Congress Is Knitting a Coronavirus Safety Net. It Already Has Big Holes.
The House passed a sweeping virus response bill early Saturday, but Democrats and the Trump administration continued to negotiate through Monday over so-called technical corrections to a $100 billion program in the legislation. That program is meant to offer paid leave to workers infected with the virus or otherwise hurt by it. The negotiations narrowed the program, in part over the administration’s concerns about burdening small businesses, despite objections from some lawmakers and economists.
The changes passed the House late Monday evening, with few lawmakers present or even able to read the legislation before it was approved. A procedural maneuver allows legislation to be approved without the entire chamber present so long as a single lawmaker does not object.
Under those changes, workers affected by the pandemic — as a result of quarantine, caring for a family member, or closed schools and lack of child care — receive two weeks of sick leave. Any paid leave provided after that time is limited to workers with children whose school or child care has been closed. The original legislation offered 10 additional weeks of paid leave at two-thirds pay for all workers affected by the pandemic.
The bill allows exemptions for workers in companies with more than 500 employees or fewer than 50. Under the amended version, health care providers or emergency responders could be declared exempt from receiving the additional paid leave by the Labor secretary, who is now given the discretion to make that decision.
Ms. Boushey said she was alarmed by those changes. “I don’t want my first responder to be sick,” she said, adding that the scope of benefits in the bill for workers who lose their jobs amid the crisis was also inadequate. She and other economists, like Andrew Biggs of the conservative American Enterprise Institute, say the government should effectively make up for the full lost wages of workers who become unemployed, rather than partially doing so. Ms. Boushey said lawmakers should also fully compensate workers whose hours are reduced during the pandemic.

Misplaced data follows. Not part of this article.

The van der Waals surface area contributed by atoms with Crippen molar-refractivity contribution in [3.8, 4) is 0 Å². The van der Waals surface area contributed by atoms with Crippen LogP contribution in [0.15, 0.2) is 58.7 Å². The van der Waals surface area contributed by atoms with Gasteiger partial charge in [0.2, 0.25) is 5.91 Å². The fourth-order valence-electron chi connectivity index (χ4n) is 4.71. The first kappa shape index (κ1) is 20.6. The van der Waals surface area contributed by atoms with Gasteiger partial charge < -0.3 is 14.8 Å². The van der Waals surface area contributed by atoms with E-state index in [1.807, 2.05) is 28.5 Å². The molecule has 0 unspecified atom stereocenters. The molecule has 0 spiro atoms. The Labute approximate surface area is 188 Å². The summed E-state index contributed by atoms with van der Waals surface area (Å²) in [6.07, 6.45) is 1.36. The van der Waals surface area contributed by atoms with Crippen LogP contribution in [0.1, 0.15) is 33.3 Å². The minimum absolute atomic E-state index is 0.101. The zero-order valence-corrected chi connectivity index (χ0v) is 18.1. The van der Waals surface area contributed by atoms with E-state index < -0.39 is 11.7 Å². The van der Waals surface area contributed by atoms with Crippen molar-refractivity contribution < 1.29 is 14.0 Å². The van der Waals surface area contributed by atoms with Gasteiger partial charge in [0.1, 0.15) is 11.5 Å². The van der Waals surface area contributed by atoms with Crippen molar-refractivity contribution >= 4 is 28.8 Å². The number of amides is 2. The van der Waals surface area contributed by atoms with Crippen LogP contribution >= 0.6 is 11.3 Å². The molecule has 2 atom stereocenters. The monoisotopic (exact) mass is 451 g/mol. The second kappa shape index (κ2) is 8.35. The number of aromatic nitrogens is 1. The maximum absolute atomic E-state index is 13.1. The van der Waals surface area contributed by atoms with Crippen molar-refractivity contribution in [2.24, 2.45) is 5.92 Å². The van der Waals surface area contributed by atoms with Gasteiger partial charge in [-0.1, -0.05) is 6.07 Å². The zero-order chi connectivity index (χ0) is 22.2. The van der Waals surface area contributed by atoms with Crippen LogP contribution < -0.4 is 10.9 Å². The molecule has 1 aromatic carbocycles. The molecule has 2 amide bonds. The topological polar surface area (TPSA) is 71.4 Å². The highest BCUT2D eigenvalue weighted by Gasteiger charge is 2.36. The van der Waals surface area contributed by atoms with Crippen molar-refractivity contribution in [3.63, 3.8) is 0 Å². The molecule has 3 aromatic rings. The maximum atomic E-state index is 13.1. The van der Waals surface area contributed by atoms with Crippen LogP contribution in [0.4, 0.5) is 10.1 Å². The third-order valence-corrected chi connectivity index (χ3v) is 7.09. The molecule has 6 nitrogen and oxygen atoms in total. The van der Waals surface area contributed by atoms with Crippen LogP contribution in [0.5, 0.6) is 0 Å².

Senate Democrats, including Chuck Schumer of New York, the Democratic leader, say they will push for expansions of paid leave and unemployment benefits in a new bill, in its early stages on Capitol Hill, that is likely to include $1 trillion or more of economic stimulus, like direct payments to workers.
Senator Patty Murray, Democrat of Washington, introduced another paid-leave bill on Tuesday along with other Democratic lawmakers, as part of an effort to expand upon those provisions in a third coronavirus relief package still under discussion.
“How do we make sure that people will stay home and not spread the virus?” said Ms. Murray, whose state has been a center of the outbreak in the United States. “Either we give people the means to stay home or this will continue to spread.”
In a sign that the debate defies traditional partisan lines, the conservative group Heritage Action for America said on Tuesday that the House’s paid-leave plan should be expanded to more workers.
But business groups and their advocates continue to raise concerns about the paid-leave efforts.
Some small business groups have opposed the plan. “The main thing I’ve heard, and it’s almost been in unanimity among small business owners,” said Senator Mike Braun, Republican of Indiana, “is that they don’t like the structure, putting the onus out of the gate onto small business owners.”
Senator Shelley Moore Capito, Republican of West Virginia, who supports the package put forward by the House, said that “there’s concerns about, say, doctor’s offices and health care workers.”
“If the requirements are for paid sick leave, how are you going to move that in with essential workers? I think that’s one thing,” she said. “I’m sure there’s some questions on the mandate aspect of it, and how it will actually work.”
“I think there was an admission in the room — and probably in the whole building — that the bureaucracy of trying to figure the quickest and easiest and less painful way to direct dollars to people always takes longer than what people would think,” she added, speaking after a closed lunch with Senate Republicans. “So I think that’s a source of concern for everybody.”
Others raised concerns that workers would leave their jobs if the program was too generous, jeopardizing business health.
“I don’t like the family leave setup,” said Senator Lindsey Graham, Republican of South Carolina. “I think we should have gone through the unemployment insurance route. We should have said to any company out there, any worker, that if you can’t work because of the coronavirus you are going to get your check.”
“My focus is not giving people a check from the government,” he told reporters on Tuesday. “My focus is to make sure you get your paycheck from your employer.
Nicholas Fandos contributed reporting.
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